I have been devoted to the considerable work of tending to myself for the first time in my life and I have made such progress as to render myself nearly unrecognizably happy and content. So then, I bridle at the prospect that any  part of me is broken.

Instead I can approach myself with compassionate understanding that my template, formed a lifetime ago, was based on a love attained only through absolute prescient submission to will and whim alike.  

And while I can intellectually encounter this information with full realization of its incapacity to nurture a healthy, supportive, reciprocal love, I cannot yet divest myself of the emotional responses inherent to that model. 

Which means I both attract and am attracted to, bullies.

Not the best news, ever.

If I internalize this information,  I begin to extrapolate on the theme and wonder if the very fact I am attracted to someone condemns them to being a terrible choice for me as a partner.

This troubles me mostly because this would, in some respect, require me to be omniscient; and as much as I think of myself, I have never really gone so far as to embrace that particular conceit. 

Attraction, in my experience is binary, instant, and irreversible. By which I mean to say, I am attracted to someone before they ever open their mouth. And no action, words, or deeds of theirs seems to change this response. Thus, I am drawn to them before they have a chance to demonstrate they are a bully.

Yet almost without exception (there really is just the one) it has proven to be true. How then, can I tell? Is it as I frequently claim, all in how they smell? Is there a hormone which expresses a demanding sense of emotional entitlement? A pheromone for bully?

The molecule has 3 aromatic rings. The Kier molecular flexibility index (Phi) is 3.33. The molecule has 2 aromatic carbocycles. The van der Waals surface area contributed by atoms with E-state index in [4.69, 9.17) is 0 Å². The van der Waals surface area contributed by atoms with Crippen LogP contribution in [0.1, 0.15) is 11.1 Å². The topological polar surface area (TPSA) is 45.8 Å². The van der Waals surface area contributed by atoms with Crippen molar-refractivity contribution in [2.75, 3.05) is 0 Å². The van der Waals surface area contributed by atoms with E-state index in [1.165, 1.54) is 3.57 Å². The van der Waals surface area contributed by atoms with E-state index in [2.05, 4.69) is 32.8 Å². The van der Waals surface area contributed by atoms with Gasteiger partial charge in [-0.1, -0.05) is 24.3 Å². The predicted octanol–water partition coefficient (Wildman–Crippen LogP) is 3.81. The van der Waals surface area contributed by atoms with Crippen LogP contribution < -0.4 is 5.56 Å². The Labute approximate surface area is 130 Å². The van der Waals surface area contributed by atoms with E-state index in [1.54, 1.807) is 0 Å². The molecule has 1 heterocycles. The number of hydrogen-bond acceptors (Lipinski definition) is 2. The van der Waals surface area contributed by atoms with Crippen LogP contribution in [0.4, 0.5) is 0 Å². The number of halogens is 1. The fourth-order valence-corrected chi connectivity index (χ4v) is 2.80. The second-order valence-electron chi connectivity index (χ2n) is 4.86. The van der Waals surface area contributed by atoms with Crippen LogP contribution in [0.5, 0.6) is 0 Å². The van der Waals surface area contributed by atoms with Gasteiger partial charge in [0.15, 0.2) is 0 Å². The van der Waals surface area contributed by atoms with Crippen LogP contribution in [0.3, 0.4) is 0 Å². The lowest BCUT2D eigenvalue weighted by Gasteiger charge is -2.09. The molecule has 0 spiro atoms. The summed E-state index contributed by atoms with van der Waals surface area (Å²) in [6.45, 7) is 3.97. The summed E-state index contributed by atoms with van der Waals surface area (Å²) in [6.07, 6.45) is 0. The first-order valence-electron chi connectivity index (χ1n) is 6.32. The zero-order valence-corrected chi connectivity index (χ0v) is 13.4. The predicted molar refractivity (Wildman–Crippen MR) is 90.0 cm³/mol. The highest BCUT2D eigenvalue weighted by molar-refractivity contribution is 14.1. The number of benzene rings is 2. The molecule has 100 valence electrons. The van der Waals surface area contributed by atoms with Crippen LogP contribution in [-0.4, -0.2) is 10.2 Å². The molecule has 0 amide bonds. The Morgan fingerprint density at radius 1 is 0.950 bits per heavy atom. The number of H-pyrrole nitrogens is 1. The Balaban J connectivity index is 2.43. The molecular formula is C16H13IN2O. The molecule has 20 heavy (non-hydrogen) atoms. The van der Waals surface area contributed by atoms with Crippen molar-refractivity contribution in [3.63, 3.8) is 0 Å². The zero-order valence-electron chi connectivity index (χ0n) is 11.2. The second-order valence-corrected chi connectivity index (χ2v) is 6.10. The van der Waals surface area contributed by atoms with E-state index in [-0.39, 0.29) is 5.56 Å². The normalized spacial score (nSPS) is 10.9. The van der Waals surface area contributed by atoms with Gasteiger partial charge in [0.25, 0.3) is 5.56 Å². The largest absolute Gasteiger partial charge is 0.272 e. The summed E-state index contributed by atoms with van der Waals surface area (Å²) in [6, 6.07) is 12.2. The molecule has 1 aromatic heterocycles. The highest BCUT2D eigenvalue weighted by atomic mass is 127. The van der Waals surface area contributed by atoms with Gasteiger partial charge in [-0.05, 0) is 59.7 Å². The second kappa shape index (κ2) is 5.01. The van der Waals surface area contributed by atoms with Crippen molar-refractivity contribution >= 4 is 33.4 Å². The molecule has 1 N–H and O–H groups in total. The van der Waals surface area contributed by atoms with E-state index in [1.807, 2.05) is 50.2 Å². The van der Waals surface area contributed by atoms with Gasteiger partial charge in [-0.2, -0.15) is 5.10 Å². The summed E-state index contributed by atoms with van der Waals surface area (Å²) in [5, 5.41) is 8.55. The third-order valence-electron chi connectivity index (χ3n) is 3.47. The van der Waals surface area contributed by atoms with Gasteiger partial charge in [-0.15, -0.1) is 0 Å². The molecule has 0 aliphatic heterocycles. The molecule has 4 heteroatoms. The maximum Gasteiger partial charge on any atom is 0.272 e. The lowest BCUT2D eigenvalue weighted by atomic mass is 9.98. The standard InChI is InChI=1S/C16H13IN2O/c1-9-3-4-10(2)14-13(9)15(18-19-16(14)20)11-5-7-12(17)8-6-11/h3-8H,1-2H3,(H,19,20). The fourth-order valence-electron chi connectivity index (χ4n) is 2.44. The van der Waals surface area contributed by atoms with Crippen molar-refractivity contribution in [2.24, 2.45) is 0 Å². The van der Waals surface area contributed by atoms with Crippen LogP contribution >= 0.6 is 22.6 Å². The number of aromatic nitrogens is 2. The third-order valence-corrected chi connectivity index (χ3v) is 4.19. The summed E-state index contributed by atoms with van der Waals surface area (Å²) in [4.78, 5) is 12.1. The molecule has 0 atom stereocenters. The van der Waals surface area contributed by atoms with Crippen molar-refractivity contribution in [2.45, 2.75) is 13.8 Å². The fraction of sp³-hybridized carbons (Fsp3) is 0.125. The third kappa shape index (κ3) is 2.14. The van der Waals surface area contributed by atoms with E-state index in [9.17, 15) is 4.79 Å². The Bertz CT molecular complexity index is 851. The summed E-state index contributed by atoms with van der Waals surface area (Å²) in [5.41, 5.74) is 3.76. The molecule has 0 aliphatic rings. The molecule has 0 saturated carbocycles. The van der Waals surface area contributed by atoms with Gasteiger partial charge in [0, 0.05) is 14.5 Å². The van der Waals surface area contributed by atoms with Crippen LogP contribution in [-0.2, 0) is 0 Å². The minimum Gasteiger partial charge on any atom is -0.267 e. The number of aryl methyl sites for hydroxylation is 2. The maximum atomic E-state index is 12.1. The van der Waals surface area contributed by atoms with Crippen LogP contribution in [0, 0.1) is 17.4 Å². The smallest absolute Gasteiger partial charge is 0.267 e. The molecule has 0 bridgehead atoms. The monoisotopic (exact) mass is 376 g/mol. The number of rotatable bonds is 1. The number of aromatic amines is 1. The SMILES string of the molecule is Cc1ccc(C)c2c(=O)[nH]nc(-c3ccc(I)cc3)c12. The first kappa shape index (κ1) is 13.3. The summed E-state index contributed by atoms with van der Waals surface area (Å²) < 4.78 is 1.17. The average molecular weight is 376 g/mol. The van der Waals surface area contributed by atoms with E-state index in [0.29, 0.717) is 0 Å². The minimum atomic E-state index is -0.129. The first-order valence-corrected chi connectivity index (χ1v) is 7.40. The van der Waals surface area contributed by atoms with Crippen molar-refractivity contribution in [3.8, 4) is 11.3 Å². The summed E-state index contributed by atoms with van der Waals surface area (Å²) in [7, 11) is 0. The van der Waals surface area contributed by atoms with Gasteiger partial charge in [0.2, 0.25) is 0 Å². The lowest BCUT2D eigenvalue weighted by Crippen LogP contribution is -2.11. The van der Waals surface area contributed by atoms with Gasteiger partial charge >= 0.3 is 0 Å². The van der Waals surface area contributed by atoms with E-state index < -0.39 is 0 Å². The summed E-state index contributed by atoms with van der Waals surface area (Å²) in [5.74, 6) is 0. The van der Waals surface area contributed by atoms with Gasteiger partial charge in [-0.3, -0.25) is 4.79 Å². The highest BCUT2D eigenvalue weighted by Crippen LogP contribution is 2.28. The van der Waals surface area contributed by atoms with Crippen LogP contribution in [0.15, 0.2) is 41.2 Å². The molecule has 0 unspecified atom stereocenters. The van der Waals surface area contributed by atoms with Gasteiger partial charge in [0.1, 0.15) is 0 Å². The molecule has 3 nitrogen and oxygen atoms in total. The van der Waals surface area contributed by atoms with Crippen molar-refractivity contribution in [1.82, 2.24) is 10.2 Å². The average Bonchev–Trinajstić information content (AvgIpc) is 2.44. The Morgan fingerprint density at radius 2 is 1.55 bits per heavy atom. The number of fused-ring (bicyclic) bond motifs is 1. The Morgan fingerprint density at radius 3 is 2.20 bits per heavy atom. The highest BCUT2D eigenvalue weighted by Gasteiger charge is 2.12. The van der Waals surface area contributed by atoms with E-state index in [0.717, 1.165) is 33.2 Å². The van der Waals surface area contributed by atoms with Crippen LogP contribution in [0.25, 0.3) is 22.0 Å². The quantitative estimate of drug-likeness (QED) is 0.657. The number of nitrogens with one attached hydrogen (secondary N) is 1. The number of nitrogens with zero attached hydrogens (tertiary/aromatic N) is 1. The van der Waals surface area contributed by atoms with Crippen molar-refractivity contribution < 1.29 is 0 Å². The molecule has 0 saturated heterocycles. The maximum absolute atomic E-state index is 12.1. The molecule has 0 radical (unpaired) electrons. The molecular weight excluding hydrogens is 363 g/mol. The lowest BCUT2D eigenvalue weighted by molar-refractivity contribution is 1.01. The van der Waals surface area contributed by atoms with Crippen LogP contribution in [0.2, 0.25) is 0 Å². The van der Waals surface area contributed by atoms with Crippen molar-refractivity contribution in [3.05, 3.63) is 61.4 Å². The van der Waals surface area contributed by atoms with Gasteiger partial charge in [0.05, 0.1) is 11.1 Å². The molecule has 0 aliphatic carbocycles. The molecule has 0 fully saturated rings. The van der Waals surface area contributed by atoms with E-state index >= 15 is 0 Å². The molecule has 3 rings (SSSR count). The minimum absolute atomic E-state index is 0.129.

And if all this is so, how can I hope to edit this most profound and hard-wired inclination? How do I make congruent all that I desire with all that will serve to create the most nurturing and complimentary love?

Modern medicine is coming awake to the realization that sometimes, people are sad, or sick, because the wrong kind of things live inside of them; ideas, certainly, but also critters. Gut bacteria are the greatest arbiter of our ability to properly maintain a correct neurochemical balance, digest and absorb essential nutrients. What if the circumstances of childhood  – stress, access to daylight, proper nutrition – dictate what can survive inside of us?

The microorganisms that live in our bellies and on our skin, create the scent that surrounds us. What if in those early years, the only encounters with tenderness I was exposed to suffused the air with chemicals that cried submit  and yield. And this, as my template, literally flavored my experience of love for the rest of my life heretofore? What if all that could endure my internal landscape were those beasts who can withstand terror, tolerate constant worry, and survive total dominance?

Then I am left with a rather more practical consideration; how do I influence myself now, to thrive on peace, crave support, and yearn for equity? To create the change both conscious and chemical?

I believe the good work of shedding that which does not serve me is well underway.  The effort of creating in me conditions which will nurture such change. In so doing I can only hope to welcome near that which will crave only what serves me best.

Perhaps a transplant is in order…